Role of Exchange Traded Funds in Investor’s Portfolio

600px-Globe.svgIn last five years or so, Exchange Traded Funds (ETFs) have grown in numbers and it asset values. In my view, ETF is another form of investing vehicle available (among many others) to investing or trading community. The major attraction for ETF has been low cost expenses and fees in comparison to mutual funds and ability in trade during market hours. Like any other investing vehicles, I believe ETFs are good vehicles depending upon how/why an individual investor uses in its portfolio. The simplicity with which you can buy and sell an ETF makes it even more difficult to understand how it is structured, what are its constituents, etc., So before you buy an ETF you much understand why you want to buy it and what role it plays in your portfolio. Broad market exposure and access to alternative assets are two important roles ETF can play in your portfolios.

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Risk Analysis of Portfolio – 2009 3Q

growthLast week, I presented an update on the monthly progress of my dividend portfolio. In this post, I am discussing the quarterly risk analysis. My objective here to make sure I am continuing to following my risk management process.

  1. Maintain pre-determined asset class allocation;
  2. Maintain pre-determined diversification (any sector should not exceed 10%); and
  3. Dividends from a single stock should not exceed 5% of total dividends.

My dividend portfolio holdings can be referenced in My Portfolio menu at top of this page.

Maintaining Asset Allocation

Chart 1 shows the asset class allocation along with my maximum target limits. In general, I am continuing to meet (or much closer) to my pre-defined target levels. During 3Q09, I did not make any contribution to the emerging markets index funds such as VWO and EPI. This was because I believe they rose too quickly to my comfort level. I am still tad lower than my maximum limit for emerging markets.

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Five Assets for Hedging Against Dollar Inflation or Deflation

photo.cmsAs the stock markets continue to recover (assuming it has not done yet), the talk of inflation is coming back in the news. Our government has pumped in so much of printed money in the system that there is a concern that US economy will experience inflationary times. There is no denying that inflation will take away chunk of our real returns from overall investing returns.

Many of the well known economists and investors (including Warren Buffett) have expressed concerns about inflation. Among all the experts and pundits, I believe, David Swensen gave a very pragmatic and down to earth response to this question in an interview on WealthTrack. According to Swensen, he does not know what will happen. He cannot predict it. There will be inflation if the recent pumping of money supports the economy and growth returns to US economy. If there is no growth, then there will be deflation of dollar value. His message was to address these issues with proper diversification and asset allocation. As individual investors what can we do to (or rather how can we) blunt the effect of inflation or deflation. Following are five aspects one can look into to manage their asset diversification.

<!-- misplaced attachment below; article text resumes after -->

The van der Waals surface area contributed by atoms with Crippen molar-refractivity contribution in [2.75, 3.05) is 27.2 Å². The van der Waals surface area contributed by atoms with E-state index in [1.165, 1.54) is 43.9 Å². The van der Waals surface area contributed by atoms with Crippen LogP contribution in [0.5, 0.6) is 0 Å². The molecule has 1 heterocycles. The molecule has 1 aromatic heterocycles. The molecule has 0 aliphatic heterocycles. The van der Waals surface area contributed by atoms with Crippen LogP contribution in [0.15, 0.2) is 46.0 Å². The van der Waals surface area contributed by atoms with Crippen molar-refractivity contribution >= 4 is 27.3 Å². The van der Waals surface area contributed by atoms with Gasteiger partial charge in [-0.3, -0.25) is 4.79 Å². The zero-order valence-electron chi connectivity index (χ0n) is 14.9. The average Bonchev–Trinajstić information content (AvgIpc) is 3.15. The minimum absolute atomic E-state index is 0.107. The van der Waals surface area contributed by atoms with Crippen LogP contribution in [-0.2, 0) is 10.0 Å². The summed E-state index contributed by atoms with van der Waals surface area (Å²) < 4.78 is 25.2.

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Expected Return Based Asset Allocation – A Dividend Portfolio Perspective

Let me open today’s post with a question. How do we decide what is an effective asset allocation for us?

As individual investors we all know that we need to maintain a diversified asset allocation in our portfolios. We are also aware of different types of asset class and investment vehicles. Unfortunately, for most of us individual investors (note: individual investors) that’s where we hit dead end on asset allocation discussions. We really do not know how to engineer a portfolio that has optimum asset allocation for our risk profile.

Theoretically, asset allocation is a risk management methodology driven by relationship between expected return and risk. Can we use this classical approach of asset allocation to dividend investing? It can be argued that the inclusion of dividends in ‘expected return’ captures the dividends, and hence, it can be applied. My viewpoint is, these asset allocation methodologies are driven by expected return on capital. We dividend investors know that in short (3 to 5 years) to intermediate (5 to 8 years) term the dividends have a small contribution to the total return. The significant contribution of dividends starts to accelerate after 10 to 12 years. In addition, the dividend investors would find that asset allocation becomes very challenging, particular with reference to foreign (developed and emerging) asset classes.

In this context, I looked at David Swensen’s work with Yale Endowment Fund (source). This is an institutional fund, therefore, may not have a direct bearing on individual investors. I am including it in this discussion to highlight how the fund’s asset allocation is managed by using ‘expected real return’ and ‘standard deviation of the returns’. The table below shows the different asset classes with expected real return and standard deviations.

In this table, we can see that every asset class has its own expected return and its corresponding standard deviation. In general, I was quite surprised by the single digit expected real return and higher percentage of standard deviations (in 20s). The expected real return excludes inflation, but still it appears to be quite different than the generally purported value of approximately 10% (domestic equity) and 10+% (foreign equity).